Bitcoin’s Big Moves Are Being Magnified by a Protracted Lack of Liquidity

A protracted dearth of liquidity in cryptocurrency markets is playing a key role in the more than 10% swings in the price of Bitcoin seen in recent weeks. 

Market depth remains at its lowest point this year even with the recent resurgence in trading activity being spurred on in part by expectations for a Bitcoin exchange-traded fund, FalconX’s research team found. They measure market depth by looking at the average volume of Bitcoin trading activities within 1% of its current price, on a 24-hour basis. 

The drop in overall liquidity was dubbed the “Alameda Gap” last November by blockchain-data firm Kaiko. Alameda Research was the trading arm of Bankman-Fried’s failed FTX digital empire. The lingering effect is largely a result of the huge losses that market makers incurred after the meltdown of FTX, according to researchers at Kaiko. Bankman-Fried’s fraud trial resumes today.

On Oct. 16, Bitcoin jumped more than 10% in a matter of minutes as false report circulated saying that the US had approved a long-awaited ETF that invests directly in the cryptocurrency. It erased most of that increase just as quickly when BlackRock said its application was still with the SEC. 

A similar spike was seen on Oct. 23 as traders speculated that a possible listing of a ticker for the proposed BlackRock fund suggested approval was imminent. The combination took Bitcoin above $35,000 for the first time in about 18 months. Bitcoin was little changed at about $34,540 in New York on Monday.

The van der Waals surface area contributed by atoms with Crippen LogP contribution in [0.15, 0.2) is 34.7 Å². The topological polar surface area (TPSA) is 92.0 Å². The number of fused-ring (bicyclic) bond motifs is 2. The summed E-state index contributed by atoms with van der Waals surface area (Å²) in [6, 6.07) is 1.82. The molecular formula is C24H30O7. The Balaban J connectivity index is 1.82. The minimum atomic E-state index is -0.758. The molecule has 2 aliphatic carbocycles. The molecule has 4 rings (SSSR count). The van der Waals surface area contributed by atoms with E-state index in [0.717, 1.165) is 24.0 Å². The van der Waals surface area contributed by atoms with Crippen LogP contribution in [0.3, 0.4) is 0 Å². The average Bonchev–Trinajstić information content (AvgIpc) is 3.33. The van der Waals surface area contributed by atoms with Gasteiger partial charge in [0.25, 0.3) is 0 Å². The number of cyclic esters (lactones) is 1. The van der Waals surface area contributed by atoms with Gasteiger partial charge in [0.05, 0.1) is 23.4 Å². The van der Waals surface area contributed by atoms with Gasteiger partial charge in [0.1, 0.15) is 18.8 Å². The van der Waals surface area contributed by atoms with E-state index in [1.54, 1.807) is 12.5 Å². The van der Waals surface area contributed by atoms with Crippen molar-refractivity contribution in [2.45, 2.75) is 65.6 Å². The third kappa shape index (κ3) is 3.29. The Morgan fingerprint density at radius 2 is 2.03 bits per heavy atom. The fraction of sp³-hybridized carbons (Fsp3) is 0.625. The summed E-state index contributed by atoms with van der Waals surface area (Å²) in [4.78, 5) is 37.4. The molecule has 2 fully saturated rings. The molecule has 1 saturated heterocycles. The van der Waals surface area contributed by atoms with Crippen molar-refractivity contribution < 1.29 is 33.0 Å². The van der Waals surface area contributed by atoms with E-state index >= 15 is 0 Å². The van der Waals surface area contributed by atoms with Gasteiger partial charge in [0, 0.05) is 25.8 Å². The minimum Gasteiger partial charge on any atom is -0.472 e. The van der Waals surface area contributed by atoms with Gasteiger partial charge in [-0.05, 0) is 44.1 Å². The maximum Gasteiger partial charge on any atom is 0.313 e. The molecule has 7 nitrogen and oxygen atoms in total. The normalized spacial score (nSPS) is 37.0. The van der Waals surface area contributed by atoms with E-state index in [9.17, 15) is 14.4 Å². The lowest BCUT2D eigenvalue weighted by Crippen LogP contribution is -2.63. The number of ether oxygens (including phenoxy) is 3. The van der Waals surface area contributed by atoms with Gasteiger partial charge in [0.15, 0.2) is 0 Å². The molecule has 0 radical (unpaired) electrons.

“It is difficult to ascribe a single narrative to the recent rally,” said Juthica Mallela, head of over-the-counter options trading at crypto exchange Kraken. “It is possible that the price movements stem from a combination of market positioning, spot buying, and a broadly positive macro landscape for Bitcoin which includes a spot Bitcoin ETF on the horizon.”

At the same time, Patrick Chu, head of institutional sales coverage in Asia Pacific at Paradigm, a liquidity provider for crypto derivatives, noted that the company had two days of record volume the past week at above $2 billion. 

The “market has picked up massively in the last week as volatility comes back to life,” Chu said. “Market short gamma above $30K in BTC-driving price action, a lot of guys covering risk.”

However, on the spot market, the total trading volumes across centralized and decentralized exchanges are at multi-year lows, according to data compiled by crypto research firm Delphi Digital.

The market capitalization of stablecoins is another measurement used by analysts to gauge the health of the liquidity in the market, since stablecoins are used as key on- and off-ramps for crypto traders. They’re usually pegged to another currency, most often the dollar. The total market capitalization of stablecoins has been shrinking, according to data from tracker DeFiLlama. 

One reason that the digital-asset market is not attracting new money could be the rising interest-rate environment. Decentralized finance, whether it’s peer-to-peer lending or automated market makers, once wooed investors with their promises of double- or triple-digit returns in an ultra low interest rate environment during the Covid-19 pandemic era. Now they are struggling, as yields in traditional finance are more attractive, and less risky.

“The fundamental reason why liquidity continues to flow out, as opposed to into crypto markets, is because of the high interest rates,” Michael Rinko, an analyst at Delphi Digital, said in a direct message.

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